My friend has a small but wonderful garden. It has been the object of interest and devotion of she and her retired husband. The photo above is the beginning of what will become, some time later this summer, a tasty pear. The tree is stretched out along the side of the house. Last year, my friend 'severely' cut the tree back. Actually her husband, a gentle and kind man, said she "hacked it down". To both their surprise this Spring the tree was covered in blossoms and now those dozens of blossom are small fruits that will mature to produce a bounty of delicious treats in just a few months time. Perhaps if one is to be caught up in the pursuit of perfection is not the garden the place to put one's energy? Working there is the place where we mere mortals can reach for the Divine and do little harm.
For many decades I have been a member of various quality assurance committees. Every now and then someone will state that the quality 'bench mark" should be 100% for some care item or other. I inwardly groan. 100%? I am so often pleased if the health care system with all its participant people simply "do no harm". I do not believe 100% accuracy ( a form of "perfection") is maintainable....just ask Toyota.
This week, on two different days, two different staff nurses each gave insulin to a patient who had not eaten two meals prior receiving the drug. Fortunately no harm came to him because his wife was observant and as some of the nurses said "pushy" because she recognized hypoglycemia and demanded to know if her husband had eaten his meals. In this case, I applaud "pushy". I am now working with nurses to help them remember what they should have remembered from nursing school...regular insulin is fast acting with a rapid onset and peaks within one to two hours of administration. Is it searching for perfection to expect a clinician to remember basic facts? I put an insulin information chart in the med administration book along with the signs and symptoms of high and low blood sugar. There is a mandatory test on the subject of insulin in June. When the public will pay for a nursing home nurses to carry a patient assignment of say 6 to 10 people instead of 27 to 30 and every nurse cares passionately about doing his or her job to the best of his or her ability I will adjust the benchmark to something that approaches 'perfect' care...until then I aim for "do no harm".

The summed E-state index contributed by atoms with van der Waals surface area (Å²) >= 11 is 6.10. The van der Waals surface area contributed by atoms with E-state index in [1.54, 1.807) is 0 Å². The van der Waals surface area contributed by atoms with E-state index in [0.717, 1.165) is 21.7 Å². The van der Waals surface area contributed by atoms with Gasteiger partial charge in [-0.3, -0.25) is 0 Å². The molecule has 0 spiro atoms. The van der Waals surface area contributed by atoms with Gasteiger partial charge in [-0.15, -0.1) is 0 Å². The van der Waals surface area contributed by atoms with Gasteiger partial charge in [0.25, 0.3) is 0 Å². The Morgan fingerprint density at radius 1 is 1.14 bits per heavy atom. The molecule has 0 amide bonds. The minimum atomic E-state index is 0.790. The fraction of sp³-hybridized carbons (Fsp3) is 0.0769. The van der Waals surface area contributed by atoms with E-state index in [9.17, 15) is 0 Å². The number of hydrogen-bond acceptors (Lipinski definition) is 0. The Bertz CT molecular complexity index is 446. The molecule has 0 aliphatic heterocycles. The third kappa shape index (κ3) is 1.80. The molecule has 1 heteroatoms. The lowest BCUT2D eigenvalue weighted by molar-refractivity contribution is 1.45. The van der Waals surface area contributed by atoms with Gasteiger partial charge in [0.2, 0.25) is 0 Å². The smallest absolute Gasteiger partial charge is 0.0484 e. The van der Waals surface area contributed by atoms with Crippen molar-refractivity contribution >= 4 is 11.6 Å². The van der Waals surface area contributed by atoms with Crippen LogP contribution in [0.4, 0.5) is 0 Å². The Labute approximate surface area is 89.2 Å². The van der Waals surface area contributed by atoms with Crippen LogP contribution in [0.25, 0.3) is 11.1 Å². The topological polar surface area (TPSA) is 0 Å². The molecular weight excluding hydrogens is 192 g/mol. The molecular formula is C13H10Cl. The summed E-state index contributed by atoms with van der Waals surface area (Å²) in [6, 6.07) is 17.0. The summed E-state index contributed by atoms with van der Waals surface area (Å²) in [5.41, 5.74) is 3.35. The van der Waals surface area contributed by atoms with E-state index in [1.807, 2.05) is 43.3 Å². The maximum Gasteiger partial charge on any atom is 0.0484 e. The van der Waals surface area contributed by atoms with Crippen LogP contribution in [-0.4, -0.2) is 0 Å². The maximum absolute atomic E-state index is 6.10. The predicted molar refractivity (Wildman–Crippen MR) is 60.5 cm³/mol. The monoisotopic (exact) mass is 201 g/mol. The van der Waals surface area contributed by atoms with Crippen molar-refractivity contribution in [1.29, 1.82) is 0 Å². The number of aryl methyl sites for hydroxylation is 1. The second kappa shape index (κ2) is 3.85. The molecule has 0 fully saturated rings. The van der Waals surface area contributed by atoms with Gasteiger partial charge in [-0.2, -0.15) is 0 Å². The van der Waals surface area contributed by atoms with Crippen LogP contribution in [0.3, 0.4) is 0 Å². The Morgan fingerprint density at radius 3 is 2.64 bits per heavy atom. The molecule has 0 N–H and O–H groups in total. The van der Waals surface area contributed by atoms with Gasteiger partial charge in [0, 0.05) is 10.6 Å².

For the record. The my usual benchmark is 98% and that is a cliff hanger!